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Federal Judge Sides With Fire Protection District in Antitrust Suit Brought by ADS

Alarm Detection Services alleged the district and Tyco Integrated Security conspired to restrain or monopolize trade in the market for fire alarm monitoring.

CHICAGO — A federal judge has ruled in favor of a fire protection district, located in a southwest Chicago suburb, in an antitrust lawsuit that pitted Alarm Detection Services (ADS) against Tyco Integrated Security, according to court documents.

In a lawsuit it filed in 2014, ADS alleged that the Orland Fire Protection District and Tyco Integrated Security had conspired to restrain or monopolize trade in the market for fire alarm monitoring.

The action underlying the case dates back to 2006, when the fire protection district adopted rules to require businesses in the district to install alarms compatible with its preferred system, which directly connected the alarms to the district’s central dispatch center.

According to court documents, as reported by cookcountyrecord.com, the fire protection district claimed such a direct connect system was “safer and more efficient.”

Although the district’s rules do not outright exclude ADS and other competitors from doing business with district, the program would require ADS to purchase equipment from Tyco to operate its alarms, and then rely on Tyco to transmit its alarm signals to the district’s 911 dispatch center.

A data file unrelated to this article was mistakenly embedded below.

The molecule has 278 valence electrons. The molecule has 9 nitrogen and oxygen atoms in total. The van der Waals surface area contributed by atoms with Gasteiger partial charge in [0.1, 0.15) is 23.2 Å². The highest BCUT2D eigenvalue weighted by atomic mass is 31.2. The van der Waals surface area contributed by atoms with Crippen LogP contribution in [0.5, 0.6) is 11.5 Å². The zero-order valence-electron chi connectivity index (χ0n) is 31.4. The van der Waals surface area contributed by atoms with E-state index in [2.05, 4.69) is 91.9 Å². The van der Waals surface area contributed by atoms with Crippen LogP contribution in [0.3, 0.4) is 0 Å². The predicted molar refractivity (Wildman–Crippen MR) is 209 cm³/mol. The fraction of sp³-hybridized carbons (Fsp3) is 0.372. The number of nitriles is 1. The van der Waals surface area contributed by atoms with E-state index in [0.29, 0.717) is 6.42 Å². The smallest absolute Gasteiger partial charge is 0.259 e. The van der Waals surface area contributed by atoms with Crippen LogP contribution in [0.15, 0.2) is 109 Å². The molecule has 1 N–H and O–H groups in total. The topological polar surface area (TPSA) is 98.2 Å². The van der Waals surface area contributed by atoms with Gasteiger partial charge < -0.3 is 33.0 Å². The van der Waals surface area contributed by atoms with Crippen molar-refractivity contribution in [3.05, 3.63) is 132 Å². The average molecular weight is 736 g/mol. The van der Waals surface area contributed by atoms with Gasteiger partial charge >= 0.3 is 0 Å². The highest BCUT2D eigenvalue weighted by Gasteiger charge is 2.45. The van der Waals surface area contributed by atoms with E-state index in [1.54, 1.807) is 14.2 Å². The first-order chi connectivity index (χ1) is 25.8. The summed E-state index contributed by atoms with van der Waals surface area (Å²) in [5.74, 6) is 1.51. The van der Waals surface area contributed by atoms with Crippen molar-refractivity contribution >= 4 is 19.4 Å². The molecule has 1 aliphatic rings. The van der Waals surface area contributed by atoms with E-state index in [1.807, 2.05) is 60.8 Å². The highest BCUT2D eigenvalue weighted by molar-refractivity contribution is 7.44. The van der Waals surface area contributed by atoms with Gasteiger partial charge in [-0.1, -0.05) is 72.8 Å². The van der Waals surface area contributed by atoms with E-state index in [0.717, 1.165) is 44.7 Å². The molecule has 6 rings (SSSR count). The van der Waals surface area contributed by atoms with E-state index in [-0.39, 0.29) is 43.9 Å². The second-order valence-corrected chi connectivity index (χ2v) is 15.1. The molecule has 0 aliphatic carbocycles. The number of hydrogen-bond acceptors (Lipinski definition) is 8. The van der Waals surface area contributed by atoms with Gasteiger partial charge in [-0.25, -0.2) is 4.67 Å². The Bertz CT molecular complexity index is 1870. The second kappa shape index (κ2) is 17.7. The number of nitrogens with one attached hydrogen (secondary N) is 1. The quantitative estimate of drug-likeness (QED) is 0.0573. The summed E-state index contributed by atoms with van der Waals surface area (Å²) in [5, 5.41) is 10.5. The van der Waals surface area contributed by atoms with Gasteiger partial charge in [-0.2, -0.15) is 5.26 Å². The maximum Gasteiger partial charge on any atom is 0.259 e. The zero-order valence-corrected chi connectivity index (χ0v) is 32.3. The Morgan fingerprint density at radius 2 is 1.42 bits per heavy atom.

ADS’s suit challenged the arrangement, asserting it “illegally precludes Alarm Detection from competing in the fire alarm monitoring business in Orland FPD.”

In his Aug. 2 ruling, U.S. District Court Judge Thomas Durkin ruled against ADS and in favor of the fire district and Tyco Integrated Security.

However, in his Aug. 2 ruling Durkin stated the Orland Fire Protection District has the statutory authority to require direct-connect fire alarm monitoring.

Durkin’s ruling continues:

“Further, Orland FPD’s power to contract under the District Act necessarily implies the authority to enter into exclusive contracts. Moreover, although a governmental entity’s decision to enter into an exclusive contract ‘inherently involves a kind of discrimination,’ it does not violate the Equal Protection Clause when government actors merely exercise their discretion.

“Thus, the mere fact that Orland FPD entered into an agreement with one fire alarm services company rather than another does not demonstrate a violation of the Equal Protection Clause.”

Durkin’s decision came after a bench trial on the lawsuit in 2017, and the filing of post-trial briefs in the case. Tyco has had an exclusive alarm monitoring contract since at least 2003, according to his ruling.

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